are seen distinctly on one of the slabs of the Brontozoum Sillimanium,
on that of the Æthyopus Lyellianus, and some others. Whether they are
to be considered as accumulations of sand and clay, formed by the
action of the sea, we are uncertain; but there seems to be no other
cause to which they can be assigned with so great probability.

3. _Coprolites_, the fossilized ejections of animals, are intermixed
with other animal vestiges in the sandstone of Connecticut River, and
afford additional proof of the former existence of animals about these

       *       *       *       *       *

The latest accounts of fossil footprints we have had occasion to
notice are those of the Crustacea, already mentioned, as found in
Canada, and of the Chelonian in Scotland. The Canadian impressions,
called by Professor Owen Protichnites, were discovered in the year
1847, and were laid before the London Geological Society in 1851. The
most remarkable circumstance about them was their existence, as
already stated, in a white sandstone, near the banks of the River St.
Lawrence, at Beauharnais. This sandstone, which has been described by
New York geologists under the name of Potsdam, is thought to belong to
the Silurian system, and to have a higher antiquity than even the "old

The Scotch footsteps are situated in the old red sandstone, and are
those of a Chelonian. So that we have now two series of tracks, the
Crustacea in Canada and the Chelonian in Scotland, of higher antiquity
than any which had been previously discovered.

       *       *       *       *       *

On a review of the labors of President Hitchcock, we are struck with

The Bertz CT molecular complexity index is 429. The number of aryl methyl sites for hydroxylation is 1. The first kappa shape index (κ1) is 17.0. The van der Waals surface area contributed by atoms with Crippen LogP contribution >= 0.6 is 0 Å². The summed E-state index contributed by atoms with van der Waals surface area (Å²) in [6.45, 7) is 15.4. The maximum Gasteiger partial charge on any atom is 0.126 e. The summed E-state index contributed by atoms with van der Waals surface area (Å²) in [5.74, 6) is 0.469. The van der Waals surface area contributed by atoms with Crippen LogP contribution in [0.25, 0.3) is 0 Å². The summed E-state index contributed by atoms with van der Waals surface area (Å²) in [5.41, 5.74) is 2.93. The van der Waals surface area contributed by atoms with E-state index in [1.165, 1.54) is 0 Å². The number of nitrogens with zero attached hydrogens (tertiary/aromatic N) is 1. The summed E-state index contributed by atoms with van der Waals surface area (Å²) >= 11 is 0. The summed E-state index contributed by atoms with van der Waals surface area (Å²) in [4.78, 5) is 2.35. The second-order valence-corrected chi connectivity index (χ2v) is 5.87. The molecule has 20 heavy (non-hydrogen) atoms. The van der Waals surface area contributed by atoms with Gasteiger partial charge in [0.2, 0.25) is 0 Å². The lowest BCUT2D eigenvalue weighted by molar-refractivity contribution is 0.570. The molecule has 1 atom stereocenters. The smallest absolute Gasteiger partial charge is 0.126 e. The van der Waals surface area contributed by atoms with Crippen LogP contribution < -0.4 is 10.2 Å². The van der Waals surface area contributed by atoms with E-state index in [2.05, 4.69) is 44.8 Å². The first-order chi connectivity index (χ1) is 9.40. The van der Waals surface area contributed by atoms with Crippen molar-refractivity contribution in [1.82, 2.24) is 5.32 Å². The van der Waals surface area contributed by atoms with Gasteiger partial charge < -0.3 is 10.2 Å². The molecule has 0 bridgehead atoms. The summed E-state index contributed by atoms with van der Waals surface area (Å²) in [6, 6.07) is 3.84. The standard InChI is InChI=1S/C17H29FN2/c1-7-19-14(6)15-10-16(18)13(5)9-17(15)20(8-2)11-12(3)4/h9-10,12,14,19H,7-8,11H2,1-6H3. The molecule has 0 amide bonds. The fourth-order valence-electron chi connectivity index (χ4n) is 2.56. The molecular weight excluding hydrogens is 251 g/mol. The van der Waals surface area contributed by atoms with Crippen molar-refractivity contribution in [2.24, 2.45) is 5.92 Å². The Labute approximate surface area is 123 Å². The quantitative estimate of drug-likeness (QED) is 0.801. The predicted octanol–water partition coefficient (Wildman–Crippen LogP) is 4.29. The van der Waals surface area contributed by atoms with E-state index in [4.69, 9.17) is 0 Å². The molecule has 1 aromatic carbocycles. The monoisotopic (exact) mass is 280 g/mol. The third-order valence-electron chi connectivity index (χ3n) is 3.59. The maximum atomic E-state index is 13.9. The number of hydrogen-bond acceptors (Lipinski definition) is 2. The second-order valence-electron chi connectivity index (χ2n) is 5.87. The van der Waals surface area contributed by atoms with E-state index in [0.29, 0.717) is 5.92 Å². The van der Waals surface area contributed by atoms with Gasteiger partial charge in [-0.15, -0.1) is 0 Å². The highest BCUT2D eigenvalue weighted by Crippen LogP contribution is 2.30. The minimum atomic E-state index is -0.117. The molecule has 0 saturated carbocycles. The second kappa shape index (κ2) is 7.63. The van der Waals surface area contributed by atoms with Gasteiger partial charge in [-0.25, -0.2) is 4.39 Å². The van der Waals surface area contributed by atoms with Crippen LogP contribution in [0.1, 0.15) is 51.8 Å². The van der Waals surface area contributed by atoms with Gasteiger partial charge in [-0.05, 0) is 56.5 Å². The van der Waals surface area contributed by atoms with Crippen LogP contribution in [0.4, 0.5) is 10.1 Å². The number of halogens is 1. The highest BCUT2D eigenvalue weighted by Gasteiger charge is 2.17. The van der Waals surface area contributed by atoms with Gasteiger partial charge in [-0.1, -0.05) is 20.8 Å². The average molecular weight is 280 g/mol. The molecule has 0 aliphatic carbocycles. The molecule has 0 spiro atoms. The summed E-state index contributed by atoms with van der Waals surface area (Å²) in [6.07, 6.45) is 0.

admiration at the immense details that, in the midst of arduous
official and literary duties, he has been able to go through with in
the period since the foot-tracks were discovered on Connecticut River.
Although his labors should be modified by succeeding observers,
Science must be ever grateful to him for laying the foundation, and
doing so much for the completion, of a work so great, novel, and

This inquiry seems to us to promise a rich variety; and we hope that
President Hitchcock and other observers will continue to explore and
cultivate it with undiminished zeal.

                       DESCRIPTION OF THE PLATE.

We are indebted to Photography for enabling us to represent the
remarkable slab from Greenfield, and its numerous objects, in a small
space, yet with perfect accuracy. This slab is four feet seven and
one-half inches in one direction, and four feet one inch transversely
to this; in thickness it measures about an inch. It is composed of
gray sandstone, in which the micaceous element is conspicuous, and
contains many interesting impressions on both surfaces.

The most interesting surface is the inferior; and the objects are, of
course, presented in relief. They are, first, two Chelonian tracks;
second, four sets of bird-tracks; third, footsteps of an unknown
animal. The _Chelonian tracks_ are two in number: the longest measures
four feet ten inches; the shorter, two feet nine inches. Both of these
impressions are made apparently by the plastron of the turtle. They
are from four to eight inches in width, and composed of elevated
striæ. These striæ are formed by raised lines, pursuing a course
generally regular, but accompanied with some inflections: they are, as
the plate represents, very distinct. The shorter track appeared to me
to be crossed by another; but the photographic impression, though only
a few inches long, enabled me to ascertain that this appearance was
produced by bird-tracks above and below.

The _bird-tracks_ are all tridactylous. The first set lies above and
to the right of the shorter turtle-track, and is composed of only two
steps, proceeding in the course of the plate downwards. The second set
of bird-tracks has five impressions, extending from the right superior
pointed angle of the slab across the small turtle-track to the larger,
in which it is lost. The third set of bird-tracks begins by an
impression larger than any other on the piece at the left extremity of
the longer turtle-track; and the remainder, three in number,
descending towards the right, are the least distinct of any. The
fourth set of bird-tracks begins below the longer turtle-track, and
ascends by four impressions, crossing the track till it meets the

The most curious track, consisting of six digitated impressions, still
remains. The first is seen on the left of the longer turtle-track,
near the largest bird-track; the second is on the track; the third is
above the track; the others cross the slab by fainter impressions.